We’d like to introduce you to Adelaide Harcourt, a seventh generation Savannian. She comes from a long line of financiers with a penchant for collecting, and as the sole living member of her family, she’s determined to gift the arts legacy of her family to the city of Savannah through sharing her collection of family heirlooms, travel mementos, and contemporary artwork with the recently-opened Perry Lane Hotel in Savannah.
The Ramble Hotel, the first hotel in Denver’s booming River North (RiNo) neighborhood, opened in May 2018 with a specific type of traveler in mind: those who like to wander without a destination (i.e. to ramble) and appreciate timeless elegance in a worldly yet contemporary setting. NINE dot ARTS curated the hotel’s art program for the Gravitas Development Group to entice this target clientele, as well as elevate the hotel’s setting as a gateway into the RiNo Art District.
Take a look inside our new headquarters, designed to better support our growth, work and artists.
At a Colorado Business Committee for the Arts luncheon our team attended earlier this year, Governor John Hickenlooper emphasized the concept of topophilia (from the Greek topos meaning “place” and –philia, meaning “love of”), and spoke of the important role a strong creative community – with a deep network of support – plays in creating the places people love. Colorado is lucky to have many such places, and at NINE dot ARTS, we are honored to facilitate the kind of connections that create a strong sense of place and grow the creative economy.
Now in our ninth year of curating inspiring art collections that allow people to experience art as they go about their daily lives – in alleys, offices, parks, hotels and more – our growing team of dots is connecting more artists, clients and communities than ever before.
To facilitate our growth and to better support artists, we recently moved into a new headquarters at 3734 Osage St. in Denver’s Lower Highlands neighborhood. And it’s no accident that the office exemplifies the important synergies Governor Hickenlooper highlighted: a showcase of artists, supported by a committed network, all housed within a space people love to work and visit.
While every art program we curate tells a story, the recently opened Hilton Garden Inn in Boulder, Colorado features one of the more meaningful. Thanks to a partnership with NINE dot ARTS, Sage Hospitality and the University of Colorado Boulder (CU), the 172-room hotel features art from students and alumni of the university, which sits just up the street from the hotel.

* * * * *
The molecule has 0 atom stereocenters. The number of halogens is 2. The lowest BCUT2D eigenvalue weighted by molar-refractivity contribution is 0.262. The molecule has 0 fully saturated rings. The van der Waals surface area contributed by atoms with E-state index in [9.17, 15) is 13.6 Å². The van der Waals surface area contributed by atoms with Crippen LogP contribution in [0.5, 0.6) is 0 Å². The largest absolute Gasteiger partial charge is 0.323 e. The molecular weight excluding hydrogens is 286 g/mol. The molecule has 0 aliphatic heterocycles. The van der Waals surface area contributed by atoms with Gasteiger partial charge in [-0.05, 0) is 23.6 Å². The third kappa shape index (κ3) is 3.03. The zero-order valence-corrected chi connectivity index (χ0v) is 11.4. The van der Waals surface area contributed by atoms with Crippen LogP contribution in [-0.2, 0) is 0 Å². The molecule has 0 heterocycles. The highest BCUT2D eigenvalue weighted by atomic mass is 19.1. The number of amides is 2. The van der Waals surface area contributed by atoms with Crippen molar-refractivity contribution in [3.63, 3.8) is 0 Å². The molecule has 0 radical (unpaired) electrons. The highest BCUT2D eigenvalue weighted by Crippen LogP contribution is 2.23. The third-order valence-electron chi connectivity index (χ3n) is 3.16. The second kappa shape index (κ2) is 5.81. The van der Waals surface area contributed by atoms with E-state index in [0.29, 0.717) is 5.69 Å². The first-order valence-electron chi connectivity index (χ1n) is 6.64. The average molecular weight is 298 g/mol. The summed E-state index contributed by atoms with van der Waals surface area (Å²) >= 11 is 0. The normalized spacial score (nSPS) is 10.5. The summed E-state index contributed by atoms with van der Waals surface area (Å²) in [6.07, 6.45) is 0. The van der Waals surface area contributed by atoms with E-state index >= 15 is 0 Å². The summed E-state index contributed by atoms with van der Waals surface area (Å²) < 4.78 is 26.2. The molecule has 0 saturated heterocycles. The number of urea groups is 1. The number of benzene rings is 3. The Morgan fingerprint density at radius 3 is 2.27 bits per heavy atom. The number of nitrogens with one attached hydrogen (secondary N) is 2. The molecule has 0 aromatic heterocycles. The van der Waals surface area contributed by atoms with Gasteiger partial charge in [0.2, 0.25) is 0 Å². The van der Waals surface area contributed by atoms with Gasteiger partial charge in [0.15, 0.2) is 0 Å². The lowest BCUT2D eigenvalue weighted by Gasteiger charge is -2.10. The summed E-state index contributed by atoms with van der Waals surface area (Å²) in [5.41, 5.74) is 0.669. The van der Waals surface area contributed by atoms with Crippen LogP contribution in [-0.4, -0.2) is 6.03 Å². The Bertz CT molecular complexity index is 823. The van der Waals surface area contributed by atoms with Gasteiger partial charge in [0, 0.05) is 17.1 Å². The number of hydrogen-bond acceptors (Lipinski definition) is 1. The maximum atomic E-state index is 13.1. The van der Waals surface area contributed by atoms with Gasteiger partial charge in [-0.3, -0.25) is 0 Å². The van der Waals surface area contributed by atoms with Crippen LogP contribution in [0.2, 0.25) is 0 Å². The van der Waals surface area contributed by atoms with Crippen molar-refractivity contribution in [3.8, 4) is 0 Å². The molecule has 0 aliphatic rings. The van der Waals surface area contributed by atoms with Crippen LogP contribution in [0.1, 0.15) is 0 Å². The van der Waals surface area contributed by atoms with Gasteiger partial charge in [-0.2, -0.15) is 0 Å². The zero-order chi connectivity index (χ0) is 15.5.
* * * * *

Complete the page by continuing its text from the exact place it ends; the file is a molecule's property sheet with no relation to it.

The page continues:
Through an eighteen-month-long art mentorship program called Beyond the Studio, mentor Lisa Solberg, internationally renowned artist and CU Boulder alum, worked with CU MFA in Painting candidate Johnny DeFeo to create a mural-like concept that was reproduced in all 172 guestrooms of the hotel, which shares a campus with the Embassy Suites, designed by architect JOHNSON NATHAN STROHE.
At NINE dot ARTS, we love working with clients who understand that integrating a well-curated art program into their hospitality projects isn’t just a ‘nice-to-have’ but paramount to creating a memorable guest experience.
Breathing new life into a historic space is no easy feat. Navigating issues from crumbling walls to leaky roofs, updating outdated electrical systems, and addressing the need for modern amenities and conveniences can be tiring. But it’s usually well worth it in the end.
The renovation of The Blackstone in Chicago by Sage Hospitality proved that an iconic, historic hotel can not only stay relevant, but also set a new standard for what can be expected from a boutique hotel experience (thanks in part to its captivating art collection).
We know (much to our chagrin) that art can sometimes be overlooked in the development of a new space. While we live, breathe and sleep art, we understand the rest of the world thinks differently. That is until you’re standing in the middle of an art-less space wondering why it feels so sterile/institutional/blah/sad/like something’s missing.
When you spend your days and nights at gallery openings, visiting studios, reviewing portfolios and inventory sheets, lusting after art you personally can’t afford becomes a constant experience. Hello, Art Envy, my old friend. It’s more than “the-piece-that-got-away” syndrome because to let something go means you had to have it in the first place. Still, our clients provide us with the privilege and sanity-saving salve of vicarious art buying.